News

2018.01.26 | Research news

Science paper on the Nature of Nurture

Bjarni Vilhjalmsson from BiRC has contributed to a new paper in Science that shows how parental genotypes affect the phenotypes of the children, even those genes that are not transmitted. Read the paper here http://science.sciencemag.org/content/359/6374/424 or a feature on it by Carl Zimmer at New York Times

cover suggestion for Nature article (Illustration: Astrid Reitzel)

2018.01.05 | Research news

Danish pan genome paper pronounced most significant Danish research 2017 by videnskab.dk

The readers of videnskab.dk has voted the Danish pan genome study to be the most significant Danish research result in 2017. The main project, published in Nature July 2017 (https://www.nature.com/articles/nature23264), is a major Danish collaboration where researchers from BiRC played a very central part. The assembly and analysis of the 150…

Photo: Shutterstock

2017.10.10 | Research news

The mapping of the shared Danish genome

Danish researchers from three universities have analysed the genomes of fifty families and created access to very precise knowledge about how the genome of a healthy, average Dane looks. The new knowledge is called the Danish Reference Genome and it can increase our understanding of hereditary diseases and support the development of personalised…

2017.09.29 | Research news

A new way of comparing illegal cocaine samples.

Researchers from BiRC and Institute of Forensic Medicine have developed a model that can be trained to correctly classify illegal cocaine seizures. The new method is a major improvement over existing methods and is the result of an ongoing collaboration between BiRC and the Dept of Forensic Chemistry. Other articles from the collaboration:…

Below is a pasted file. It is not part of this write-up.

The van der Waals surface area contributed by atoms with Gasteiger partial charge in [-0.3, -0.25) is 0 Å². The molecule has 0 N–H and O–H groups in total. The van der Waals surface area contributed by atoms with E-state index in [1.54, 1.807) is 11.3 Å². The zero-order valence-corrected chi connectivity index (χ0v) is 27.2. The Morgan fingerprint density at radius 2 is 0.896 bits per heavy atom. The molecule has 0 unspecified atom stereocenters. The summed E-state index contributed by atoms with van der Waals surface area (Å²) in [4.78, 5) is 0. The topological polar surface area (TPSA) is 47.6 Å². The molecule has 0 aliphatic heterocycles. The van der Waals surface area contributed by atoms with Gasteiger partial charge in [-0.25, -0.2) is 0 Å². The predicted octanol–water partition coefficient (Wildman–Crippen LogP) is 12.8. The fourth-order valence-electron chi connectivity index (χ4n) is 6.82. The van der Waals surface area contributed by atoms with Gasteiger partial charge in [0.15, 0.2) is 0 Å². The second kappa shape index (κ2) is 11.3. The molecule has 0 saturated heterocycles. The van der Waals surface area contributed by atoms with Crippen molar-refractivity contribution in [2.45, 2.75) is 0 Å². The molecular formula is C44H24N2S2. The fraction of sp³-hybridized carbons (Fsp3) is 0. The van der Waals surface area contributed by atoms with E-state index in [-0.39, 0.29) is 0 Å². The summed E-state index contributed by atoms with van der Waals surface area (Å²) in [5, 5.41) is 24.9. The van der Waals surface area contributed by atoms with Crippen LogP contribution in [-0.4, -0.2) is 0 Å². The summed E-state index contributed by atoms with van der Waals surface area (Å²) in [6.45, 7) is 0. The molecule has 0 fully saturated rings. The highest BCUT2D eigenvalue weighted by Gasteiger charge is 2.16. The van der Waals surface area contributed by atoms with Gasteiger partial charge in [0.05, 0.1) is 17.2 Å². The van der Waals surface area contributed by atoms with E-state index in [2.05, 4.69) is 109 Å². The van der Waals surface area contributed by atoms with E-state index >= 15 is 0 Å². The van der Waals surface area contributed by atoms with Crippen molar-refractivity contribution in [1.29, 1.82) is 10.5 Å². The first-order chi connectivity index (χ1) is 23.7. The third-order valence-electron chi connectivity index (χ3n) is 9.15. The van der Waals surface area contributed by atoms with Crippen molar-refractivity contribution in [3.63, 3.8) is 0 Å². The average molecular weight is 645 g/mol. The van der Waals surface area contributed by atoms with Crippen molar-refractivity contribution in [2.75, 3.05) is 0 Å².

2017.09.29 | Research news

New knowledge of the immune system

Researchers from BiRC has assembled 100 new MHC haplotypes. Before this new landmark only 8 complete haplotypes were described. Abstract: Genes in the major histocompatibility complex (MHC, also known as HLA) play a critical role in the immune response and variation within the extended 4 Mb region shows association with major risks of many…

Figure: Ditlev E. Brodersen.

2016.12.21 | Nature and technology

Researchers reveal the secret code language of bacteria

Antibiotic resistance in pathogenic bacteria is a growing global challenge. Danish researchers have now discovered that bacteria use a code language to avoid being controlled. Understanding this code language will be paramount to developing new antibiotics in the future.

2016.04.27 | Research news

Slow worms react quickly to climate change

Evolution can go quickly when it has to – at least for small organisms. Researchers exposed a natural setting in Denmark to artificial climate change and discovered that soil just half a degree warmer caused the genome of small worms to change surprisingly quickly.

2016.04.01 | Research news

Model can be trained to guess your height

Postdoc Bjarni Vilhjálmsson and Aarhus University researchers have developed a probability model that can be trained to calculate the impact of genetic variants on our appearance and diseases. Providing accurate indications of our genomes is still a long way off.

The Genome DK HPC HUB supercomputer at Aarhus University was used for a considerable part of the data processing in connection with mapping the Danish genome. Professor Anders Børglum, Department of Biomedicine (right), is seen here with Professor Mikkel Heide Schierup, Bioinformatics Research Centre (BiRC). Photo: Aarhus University

2015.01.21 | Research news

Making it easier to see the difference between defective and healthy genes in Denmark

It will be easier to diagnose genetically determined diseases in Denmark now that researchers at Aarhus University, the University of Copenhagen and the Technical University of Denmark have mapped the first full individual genomes of 30 out of 150 ordinary Danes.

2013.10.28 | Research news

Students and researchers will map the Danish genes

A new project collaboration involving 800 high school students will try to solve where the Danish genes come from - and for the first time ever write the genetic history of the Danish population.

Showing results 1 to 10 of 22

1 2 3 Next